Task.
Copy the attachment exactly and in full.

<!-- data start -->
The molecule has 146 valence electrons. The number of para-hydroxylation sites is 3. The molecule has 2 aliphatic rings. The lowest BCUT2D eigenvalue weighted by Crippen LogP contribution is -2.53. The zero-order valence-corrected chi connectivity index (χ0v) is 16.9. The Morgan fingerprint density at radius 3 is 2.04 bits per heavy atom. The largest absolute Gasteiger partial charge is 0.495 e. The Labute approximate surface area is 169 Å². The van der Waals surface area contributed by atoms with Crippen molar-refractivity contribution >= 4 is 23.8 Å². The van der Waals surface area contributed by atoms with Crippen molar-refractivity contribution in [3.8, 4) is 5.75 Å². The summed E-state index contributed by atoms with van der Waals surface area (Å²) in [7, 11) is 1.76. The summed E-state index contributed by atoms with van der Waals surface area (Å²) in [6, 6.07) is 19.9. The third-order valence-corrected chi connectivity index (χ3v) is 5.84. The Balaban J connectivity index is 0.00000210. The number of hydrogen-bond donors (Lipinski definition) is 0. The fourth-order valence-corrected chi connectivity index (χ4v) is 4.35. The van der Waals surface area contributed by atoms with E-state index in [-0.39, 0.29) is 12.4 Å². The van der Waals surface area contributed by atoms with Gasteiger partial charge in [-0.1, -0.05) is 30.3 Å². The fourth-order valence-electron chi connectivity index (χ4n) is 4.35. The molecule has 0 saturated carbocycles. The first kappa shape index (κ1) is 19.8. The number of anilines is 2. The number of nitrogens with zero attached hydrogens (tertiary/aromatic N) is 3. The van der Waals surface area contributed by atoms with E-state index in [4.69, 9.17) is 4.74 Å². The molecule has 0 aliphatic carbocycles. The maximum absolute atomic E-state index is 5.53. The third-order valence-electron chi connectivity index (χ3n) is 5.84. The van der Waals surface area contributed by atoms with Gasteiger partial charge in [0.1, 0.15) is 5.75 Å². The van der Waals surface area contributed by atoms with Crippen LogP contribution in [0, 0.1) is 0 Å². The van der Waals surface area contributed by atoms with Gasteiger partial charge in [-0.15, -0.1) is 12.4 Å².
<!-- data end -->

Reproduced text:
The molecule has 146 valence electrons. The number of para-hydroxylation sites is 3. The molecule has 2 aliphatic rings. The lowest BCUT2D eigenvalue weighted by Crippen LogP contribution is -2.53. The zero-order valence-corrected chi connectivity index (χ0v) is 16.9. The Morgan fingerprint density at radius 3 is 2.04 bits per heavy atom. The largest absolute Gasteiger partial charge is 0.495 e. The Labute approximate surface area is 169 Å². The van der Waals surface area contributed by atoms with Crippen molar-refractivity contribution >= 4 is 23.8 Å². The van der Waals surface area contributed by atoms with Crippen molar-refractivity contribution in [3.8, 4) is 5.75 Å². The summed E-state index contributed by atoms with van der Waals surface area (Å²) in [7, 11) is 1.76. The summed E-state index contributed by atoms with van der Waals surface area (Å²) in [6, 6.07) is 19.9. The third-order valence-corrected chi connectivity index (χ3v) is 5.84. The Balaban J connectivity index is 0.00000210. The number of hydrogen-bond donors (Lipinski definition) is 0. The fourth-order valence-corrected chi connectivity index (χ4v) is 4.35. The van der Waals surface area contributed by atoms with E-state index in [-0.39, 0.29) is 12.4 Å². The van der Waals surface area contributed by atoms with Gasteiger partial charge in [-0.1, -0.05) is 30.3 Å². The fourth-order valence-electron chi connectivity index (χ4n) is 4.35. The molecule has 0 saturated carbocycles. The first kappa shape index (κ1) is 19.8. The number of anilines is 2. The number of nitrogens with zero attached hydrogens (tertiary/aromatic N) is 3. The van der Waals surface area contributed by atoms with E-state index in [4.69, 9.17) is 4.74 Å². The molecule has 0 aliphatic carbocycles. The maximum absolute atomic E-state index is 5.53. The third-order valence-electron chi connectivity index (χ3n) is 5.84. The van der Waals surface area contributed by atoms with Gasteiger partial charge in [0.1, 0.15) is 5.75 Å². The van der Waals surface area contributed by atoms with Crippen LogP contribution in [0, 0.1) is 0 Å². The van der Waals surface area contributed by atoms with Gasteiger partial charge in [-0.15, -0.1) is 12.4 Å².